The research stated that although sublobar resection has become widely used for lung cancer treatment, very limited data comparing outcomes following complex segmentectomy or wedge resection is available. Questions remain regarding mortality, morbidity, surgical margin, lymph node dissection, and long-term survival outcomes. The research compared operative and postoperative outcomes of complex segmentectomy and wedge resection. A total of 216 patients with clinical stage I lung cancer who underwent complex segmentectomy (n = 110) or wedge resection (n = 106) between April 2007 and March 2017 were retrospectively reviewed, and 61 propensity score-matched pairs were analyzed. Operative and postoperative results were compared. Factors affecting survival were assessed using the Kaplan-Meier method.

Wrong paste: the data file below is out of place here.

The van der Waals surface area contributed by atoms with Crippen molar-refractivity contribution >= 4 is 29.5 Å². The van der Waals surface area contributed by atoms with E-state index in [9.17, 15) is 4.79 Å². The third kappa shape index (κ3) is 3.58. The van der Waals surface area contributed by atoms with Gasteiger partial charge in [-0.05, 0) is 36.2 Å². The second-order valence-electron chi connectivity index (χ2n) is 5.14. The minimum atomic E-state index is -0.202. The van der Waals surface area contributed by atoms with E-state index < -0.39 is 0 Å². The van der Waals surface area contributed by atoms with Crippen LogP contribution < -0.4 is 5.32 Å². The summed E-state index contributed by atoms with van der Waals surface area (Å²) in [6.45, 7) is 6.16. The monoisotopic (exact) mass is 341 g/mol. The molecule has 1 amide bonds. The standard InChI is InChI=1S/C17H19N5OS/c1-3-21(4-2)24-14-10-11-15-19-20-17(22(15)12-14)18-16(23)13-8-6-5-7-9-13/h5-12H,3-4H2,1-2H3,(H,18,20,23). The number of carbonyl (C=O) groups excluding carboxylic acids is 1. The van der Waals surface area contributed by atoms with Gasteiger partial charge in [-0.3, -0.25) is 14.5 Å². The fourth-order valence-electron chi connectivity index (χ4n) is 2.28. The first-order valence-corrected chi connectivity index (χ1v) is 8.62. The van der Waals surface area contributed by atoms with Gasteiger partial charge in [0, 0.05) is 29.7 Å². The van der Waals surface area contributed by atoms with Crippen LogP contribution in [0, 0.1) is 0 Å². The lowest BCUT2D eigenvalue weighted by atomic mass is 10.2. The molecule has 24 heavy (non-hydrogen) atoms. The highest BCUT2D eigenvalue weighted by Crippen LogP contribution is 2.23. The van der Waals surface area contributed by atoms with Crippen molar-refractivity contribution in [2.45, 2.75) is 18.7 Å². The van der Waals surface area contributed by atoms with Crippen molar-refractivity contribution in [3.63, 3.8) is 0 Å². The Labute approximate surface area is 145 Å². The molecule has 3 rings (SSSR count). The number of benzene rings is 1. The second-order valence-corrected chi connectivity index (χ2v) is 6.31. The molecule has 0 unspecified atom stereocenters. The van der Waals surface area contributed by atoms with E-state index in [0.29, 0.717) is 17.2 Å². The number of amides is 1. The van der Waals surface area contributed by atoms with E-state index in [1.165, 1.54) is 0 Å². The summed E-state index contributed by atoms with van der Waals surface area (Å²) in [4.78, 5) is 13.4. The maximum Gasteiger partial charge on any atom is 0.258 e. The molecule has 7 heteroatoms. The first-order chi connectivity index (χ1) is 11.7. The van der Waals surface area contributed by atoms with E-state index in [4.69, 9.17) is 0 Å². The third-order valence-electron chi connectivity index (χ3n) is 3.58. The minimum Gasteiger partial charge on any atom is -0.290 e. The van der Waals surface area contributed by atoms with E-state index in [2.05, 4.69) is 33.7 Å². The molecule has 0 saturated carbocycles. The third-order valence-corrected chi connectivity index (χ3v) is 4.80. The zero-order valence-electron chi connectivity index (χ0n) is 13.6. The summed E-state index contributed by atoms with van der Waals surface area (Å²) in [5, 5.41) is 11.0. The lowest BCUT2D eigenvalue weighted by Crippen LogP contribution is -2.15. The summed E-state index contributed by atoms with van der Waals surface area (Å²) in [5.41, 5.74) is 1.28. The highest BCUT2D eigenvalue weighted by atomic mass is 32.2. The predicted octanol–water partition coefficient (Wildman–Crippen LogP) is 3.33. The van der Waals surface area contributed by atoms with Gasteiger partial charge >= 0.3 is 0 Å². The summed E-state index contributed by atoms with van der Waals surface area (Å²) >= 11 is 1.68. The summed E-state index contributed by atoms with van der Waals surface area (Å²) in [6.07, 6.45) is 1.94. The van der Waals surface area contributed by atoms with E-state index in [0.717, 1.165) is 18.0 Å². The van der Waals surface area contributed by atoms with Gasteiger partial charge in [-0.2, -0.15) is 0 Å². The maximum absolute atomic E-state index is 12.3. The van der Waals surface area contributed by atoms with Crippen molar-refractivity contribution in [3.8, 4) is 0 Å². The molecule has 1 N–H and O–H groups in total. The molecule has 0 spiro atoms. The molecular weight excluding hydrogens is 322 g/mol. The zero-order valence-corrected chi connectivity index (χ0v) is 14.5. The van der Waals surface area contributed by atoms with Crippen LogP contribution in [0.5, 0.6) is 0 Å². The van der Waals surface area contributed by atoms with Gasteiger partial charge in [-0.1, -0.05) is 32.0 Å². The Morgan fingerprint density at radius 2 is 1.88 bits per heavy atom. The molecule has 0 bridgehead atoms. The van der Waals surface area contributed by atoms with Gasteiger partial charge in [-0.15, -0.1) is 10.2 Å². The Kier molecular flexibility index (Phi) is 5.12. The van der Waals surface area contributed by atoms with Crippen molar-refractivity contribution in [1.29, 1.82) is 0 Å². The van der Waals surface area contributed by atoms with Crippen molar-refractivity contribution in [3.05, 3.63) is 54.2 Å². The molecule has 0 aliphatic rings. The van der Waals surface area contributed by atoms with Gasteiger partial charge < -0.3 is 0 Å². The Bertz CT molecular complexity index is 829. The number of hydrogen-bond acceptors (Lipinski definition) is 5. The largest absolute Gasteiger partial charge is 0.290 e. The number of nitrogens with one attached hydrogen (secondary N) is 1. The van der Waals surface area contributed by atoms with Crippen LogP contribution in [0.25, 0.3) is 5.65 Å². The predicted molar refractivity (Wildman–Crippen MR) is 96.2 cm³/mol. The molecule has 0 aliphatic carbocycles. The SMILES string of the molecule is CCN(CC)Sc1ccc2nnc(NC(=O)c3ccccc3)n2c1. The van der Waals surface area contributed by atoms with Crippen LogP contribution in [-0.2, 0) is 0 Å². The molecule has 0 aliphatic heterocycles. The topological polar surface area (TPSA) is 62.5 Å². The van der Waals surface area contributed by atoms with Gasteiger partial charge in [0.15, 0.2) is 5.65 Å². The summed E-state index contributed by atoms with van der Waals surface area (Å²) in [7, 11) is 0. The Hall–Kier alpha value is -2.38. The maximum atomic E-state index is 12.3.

Although the complex segmentectomy group tended to have higher overall complications (26.2% vs. 16.4%; P = .27) and prolonged air leakage (11.5% vs. 6.6%; P = .53) rates than the wedge resection group, major complications (≥grade IIIa) (0% vs. 3.3%; P = .50) and 30-day mortality (0% vs. 0%; P = 1.00) rates were comparable between both groups. Complex segmentectomy provided better median surgical margin distance (15.0 vs. 10.0 mm; P = .052) and number of dissected lymph nodes (6.0 vs. 0.0 nodes; P = .0002) than wedge resection. The complex segmentectomy groups tended to have better prognosis that the wedge resection group (5-year overall survival rates, 94.7% vs. 79.4% and 5-year recurrence-free survival rates, 94.0% vs. 76.5%, respectively). Complex segmentectomy helped to provide better survival and oncological outcomes with acceptable perioperative safety compared with the wedge resection.